By: Ian Jefferies, AAR President & CEO

The rail industry applauds the inclusion of rail in the U.S. Department of Transportation’s (DOT’s) guidance for automation in the transportation sector. Although we agree with the DOT’s call on government and agencies to “explore the interaction between automated vehicles and highway-rail grade crossings,” we also see an opportunity to further improve safety beyond grade crossings by expanding freight rail’s place in the automation discussion.

Doing so could help federal policy keep pace with innovation within the sector and ensure that railroads are on equal footing with their transportation peers, like commercial trucking. Unbeknownst to many, freight railroads — which operate across a 140,000-mile, privately-financed network responsible for moving virtually every sector of the economy — use myriad technologies that improve both the efficiency and effectiveness of incident prevention and mitigation.

Recent government data show that recent years have been the safest on record for the rail sector, including a 10% reduction in train accidents since 2009.

Observers rightly credit investment — averaging $25 billion in recent years – for this success, much of which has gone towards technological solutions such as Positive Train Control (PTC), wayside detectors along track to assess equipment in real-time and ground-penetrating radar that similarly allows railroads to evaluate infrastructure conditions.

Each day, the freight railroads expand PTC operations, further reducing the risk of accidents on the nation’s rail network. By the end of 2018, the Class I railroads had installed and were operating PTC on the vast majority of their required networks, met all other statutory PTC requirements and remained on track to fully implement this critical safety technology by the final 2020 deadline. The railroads’ commitment to safety is unwavering, and this industry is proud of its accomplishments in this immense undertaking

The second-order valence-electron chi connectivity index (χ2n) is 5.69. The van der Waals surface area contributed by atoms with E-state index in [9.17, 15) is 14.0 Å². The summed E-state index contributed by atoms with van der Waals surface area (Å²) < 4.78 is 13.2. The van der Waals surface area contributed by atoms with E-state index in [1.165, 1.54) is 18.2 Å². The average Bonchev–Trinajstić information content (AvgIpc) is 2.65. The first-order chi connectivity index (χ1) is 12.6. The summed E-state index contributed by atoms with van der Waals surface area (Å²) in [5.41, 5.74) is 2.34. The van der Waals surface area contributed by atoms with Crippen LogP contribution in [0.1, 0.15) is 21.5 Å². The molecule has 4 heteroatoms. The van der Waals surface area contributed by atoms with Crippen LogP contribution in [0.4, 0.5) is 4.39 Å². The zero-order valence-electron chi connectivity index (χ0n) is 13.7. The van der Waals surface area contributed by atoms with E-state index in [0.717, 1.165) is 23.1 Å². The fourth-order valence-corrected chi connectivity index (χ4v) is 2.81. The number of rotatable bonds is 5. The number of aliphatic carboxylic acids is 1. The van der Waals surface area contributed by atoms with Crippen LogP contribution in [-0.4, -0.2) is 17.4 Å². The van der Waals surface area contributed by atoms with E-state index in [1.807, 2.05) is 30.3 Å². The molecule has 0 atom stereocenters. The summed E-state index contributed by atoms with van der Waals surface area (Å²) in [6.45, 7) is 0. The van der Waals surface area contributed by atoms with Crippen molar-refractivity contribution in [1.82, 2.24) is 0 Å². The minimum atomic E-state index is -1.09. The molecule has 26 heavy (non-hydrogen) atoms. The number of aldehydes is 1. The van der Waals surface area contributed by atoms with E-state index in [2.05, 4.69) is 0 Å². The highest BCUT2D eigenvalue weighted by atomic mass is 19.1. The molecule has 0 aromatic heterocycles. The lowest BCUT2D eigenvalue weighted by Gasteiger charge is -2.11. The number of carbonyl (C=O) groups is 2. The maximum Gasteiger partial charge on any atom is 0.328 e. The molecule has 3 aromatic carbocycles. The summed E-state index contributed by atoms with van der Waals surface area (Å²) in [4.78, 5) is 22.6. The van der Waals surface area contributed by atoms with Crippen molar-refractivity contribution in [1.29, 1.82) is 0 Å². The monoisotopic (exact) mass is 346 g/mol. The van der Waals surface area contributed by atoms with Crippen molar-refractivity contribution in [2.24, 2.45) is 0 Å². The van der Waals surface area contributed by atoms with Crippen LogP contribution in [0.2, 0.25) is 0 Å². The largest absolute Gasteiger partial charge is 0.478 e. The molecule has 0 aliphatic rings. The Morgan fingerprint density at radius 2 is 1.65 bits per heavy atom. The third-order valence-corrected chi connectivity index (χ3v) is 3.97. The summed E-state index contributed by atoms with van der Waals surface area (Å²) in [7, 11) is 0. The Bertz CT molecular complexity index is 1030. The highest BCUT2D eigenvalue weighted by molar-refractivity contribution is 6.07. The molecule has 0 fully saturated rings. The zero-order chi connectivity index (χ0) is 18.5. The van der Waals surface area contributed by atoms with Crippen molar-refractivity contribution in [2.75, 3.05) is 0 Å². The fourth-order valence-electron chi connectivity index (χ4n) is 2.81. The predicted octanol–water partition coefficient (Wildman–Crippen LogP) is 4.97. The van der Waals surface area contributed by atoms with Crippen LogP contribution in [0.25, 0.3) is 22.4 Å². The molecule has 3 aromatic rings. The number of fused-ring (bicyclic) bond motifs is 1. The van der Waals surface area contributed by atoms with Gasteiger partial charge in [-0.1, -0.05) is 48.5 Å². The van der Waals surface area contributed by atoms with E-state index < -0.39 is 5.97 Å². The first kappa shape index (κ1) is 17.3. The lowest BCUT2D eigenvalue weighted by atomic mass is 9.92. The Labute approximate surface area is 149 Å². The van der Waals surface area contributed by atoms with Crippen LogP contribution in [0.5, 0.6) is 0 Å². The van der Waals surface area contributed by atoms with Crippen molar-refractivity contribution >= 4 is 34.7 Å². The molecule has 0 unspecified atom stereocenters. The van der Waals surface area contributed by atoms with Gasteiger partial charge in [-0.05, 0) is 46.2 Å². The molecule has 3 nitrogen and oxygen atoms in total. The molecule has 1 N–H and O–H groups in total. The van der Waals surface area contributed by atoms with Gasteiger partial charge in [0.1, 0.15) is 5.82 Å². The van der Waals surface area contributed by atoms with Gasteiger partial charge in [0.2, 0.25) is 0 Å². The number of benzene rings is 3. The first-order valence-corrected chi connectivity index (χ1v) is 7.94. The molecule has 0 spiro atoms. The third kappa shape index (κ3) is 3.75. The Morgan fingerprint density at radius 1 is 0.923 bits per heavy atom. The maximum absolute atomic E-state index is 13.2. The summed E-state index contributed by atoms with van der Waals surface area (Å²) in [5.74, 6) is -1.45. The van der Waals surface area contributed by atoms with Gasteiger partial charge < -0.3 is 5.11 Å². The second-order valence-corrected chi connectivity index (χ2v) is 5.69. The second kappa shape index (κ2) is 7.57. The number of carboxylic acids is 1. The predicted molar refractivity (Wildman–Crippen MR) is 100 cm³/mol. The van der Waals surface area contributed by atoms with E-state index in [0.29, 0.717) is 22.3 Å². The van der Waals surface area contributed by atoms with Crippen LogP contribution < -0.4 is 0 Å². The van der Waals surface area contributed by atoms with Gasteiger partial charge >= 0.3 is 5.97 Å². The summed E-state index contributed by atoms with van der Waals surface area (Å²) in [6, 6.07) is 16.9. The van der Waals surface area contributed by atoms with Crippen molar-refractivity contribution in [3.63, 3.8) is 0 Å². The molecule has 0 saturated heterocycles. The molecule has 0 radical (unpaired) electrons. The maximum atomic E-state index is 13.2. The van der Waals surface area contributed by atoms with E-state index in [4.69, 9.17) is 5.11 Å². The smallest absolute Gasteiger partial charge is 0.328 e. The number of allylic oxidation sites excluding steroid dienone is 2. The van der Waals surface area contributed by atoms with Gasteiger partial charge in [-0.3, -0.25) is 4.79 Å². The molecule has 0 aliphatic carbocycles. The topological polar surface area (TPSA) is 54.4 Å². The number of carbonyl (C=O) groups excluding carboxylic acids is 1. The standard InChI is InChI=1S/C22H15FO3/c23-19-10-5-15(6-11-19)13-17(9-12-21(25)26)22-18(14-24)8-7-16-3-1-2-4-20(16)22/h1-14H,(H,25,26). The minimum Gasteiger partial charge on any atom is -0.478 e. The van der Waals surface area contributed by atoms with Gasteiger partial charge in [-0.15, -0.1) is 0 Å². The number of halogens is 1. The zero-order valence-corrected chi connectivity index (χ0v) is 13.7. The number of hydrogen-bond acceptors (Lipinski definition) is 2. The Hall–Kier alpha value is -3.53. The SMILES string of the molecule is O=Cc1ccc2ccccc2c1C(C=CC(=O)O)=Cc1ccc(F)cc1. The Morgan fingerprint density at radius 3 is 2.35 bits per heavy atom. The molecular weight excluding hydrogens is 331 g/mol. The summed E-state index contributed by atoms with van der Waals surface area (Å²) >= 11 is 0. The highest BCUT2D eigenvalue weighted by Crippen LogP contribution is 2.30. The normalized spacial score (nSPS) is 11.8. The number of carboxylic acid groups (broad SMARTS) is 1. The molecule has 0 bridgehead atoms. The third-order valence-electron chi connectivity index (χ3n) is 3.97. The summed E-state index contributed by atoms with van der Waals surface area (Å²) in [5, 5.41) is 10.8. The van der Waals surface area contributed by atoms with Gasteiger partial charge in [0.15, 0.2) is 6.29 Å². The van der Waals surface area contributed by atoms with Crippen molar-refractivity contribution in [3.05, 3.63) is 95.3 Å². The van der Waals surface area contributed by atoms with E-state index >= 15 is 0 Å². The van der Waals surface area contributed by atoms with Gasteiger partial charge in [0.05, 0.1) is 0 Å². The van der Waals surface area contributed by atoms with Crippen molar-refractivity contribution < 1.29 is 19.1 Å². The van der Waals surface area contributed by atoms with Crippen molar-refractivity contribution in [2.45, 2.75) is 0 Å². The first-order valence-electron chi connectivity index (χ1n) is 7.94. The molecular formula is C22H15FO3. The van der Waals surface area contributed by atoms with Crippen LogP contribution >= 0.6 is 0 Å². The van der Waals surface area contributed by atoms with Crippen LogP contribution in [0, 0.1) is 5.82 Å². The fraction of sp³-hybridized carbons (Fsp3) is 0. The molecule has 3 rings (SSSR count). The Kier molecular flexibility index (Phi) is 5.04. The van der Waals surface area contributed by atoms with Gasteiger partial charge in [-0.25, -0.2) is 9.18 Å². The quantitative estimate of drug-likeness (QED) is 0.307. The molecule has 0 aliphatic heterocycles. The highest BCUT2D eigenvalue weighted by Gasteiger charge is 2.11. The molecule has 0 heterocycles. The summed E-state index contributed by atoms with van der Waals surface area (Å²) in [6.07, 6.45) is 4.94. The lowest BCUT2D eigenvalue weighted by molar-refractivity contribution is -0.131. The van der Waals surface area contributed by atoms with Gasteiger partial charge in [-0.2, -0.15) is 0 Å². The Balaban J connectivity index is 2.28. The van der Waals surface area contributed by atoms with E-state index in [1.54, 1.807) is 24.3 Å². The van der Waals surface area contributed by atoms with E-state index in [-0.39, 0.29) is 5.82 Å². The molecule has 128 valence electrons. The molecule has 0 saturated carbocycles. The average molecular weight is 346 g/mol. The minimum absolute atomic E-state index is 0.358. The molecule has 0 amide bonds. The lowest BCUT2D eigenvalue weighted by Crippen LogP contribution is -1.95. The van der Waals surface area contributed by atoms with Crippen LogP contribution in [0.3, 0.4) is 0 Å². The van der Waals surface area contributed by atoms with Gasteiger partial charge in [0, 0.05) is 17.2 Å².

Although the public should be thankful for clear leadership from the DOT, we hope for even more progress in the future. Modernizing the approach at the Federal Railroad Administration to regulate in a way to achieve desirable outcomes, not mandating narrow prescriptions, will generate further gains. The current paradigm, which sometimes fails to define the problem at hand, increases compliance costs and chills innovation. Ideal policymaking would center on demonstrated outcomes — such as improving safety in a specific area — and be rooted in complete and sound science.

Takeaways from AAR’s Filing

  • Increased automation will result in meaningful safety improvement.
    Over one-third of train accidents are caused by human error. A transition to greater reliance on technology can help compensate for the limitations inherent in human eyes, minds and hands, resulting in continued safety improvement in the coming years.
  • Federal transportation policy should be mode-neutral.
    Railroads are an essential component of our national transportation network, delivering cost-effective and environmentally-friendly freight transportation that reduces highway congestion. For railroads to remain a viable, competitive alternative to other transportation modes, DOT must support automation in all modes of transportation, including rail. Without equal application across modes, federal policies have the potential to inadvertently shift freight from one mode to another.
  • Greater regulatory certainty is essential.
    Today, many proven safety-enhancing technologies may only be used in conjunction with redundant manual inspections required by regulation, unless approved by the Federal Railroad Administration (FRA) for an alternative process through a cumbersome and uncertain waiver process. Greater regulatory certainty would incentivize rail investment in innovation. For example, ongoing regulatory uncertainty has delayed investment in continuous rail inspection technology, which has been proven to reduce rail service failures by 50% over traditional methods.
  • Guidelines for automation of highway vehicles must consider highway-rail grade crossings.
    Grade crossing accidents are a critical safety problem that can be meaningfully addressed through the development and deployment of automated vehicles. As the FRA noted in a recent study, nearly all deaths at rail-highway crossings are preventable, as “94% of train-vehicle collisions can be attributed to driver behavior or poor judgment.” Designing motor vehicles to recognize and respond appropriately to warning devices and approaching trains has the potential to save hundreds of lives each year.

READ AAR’S FULL COMMENTS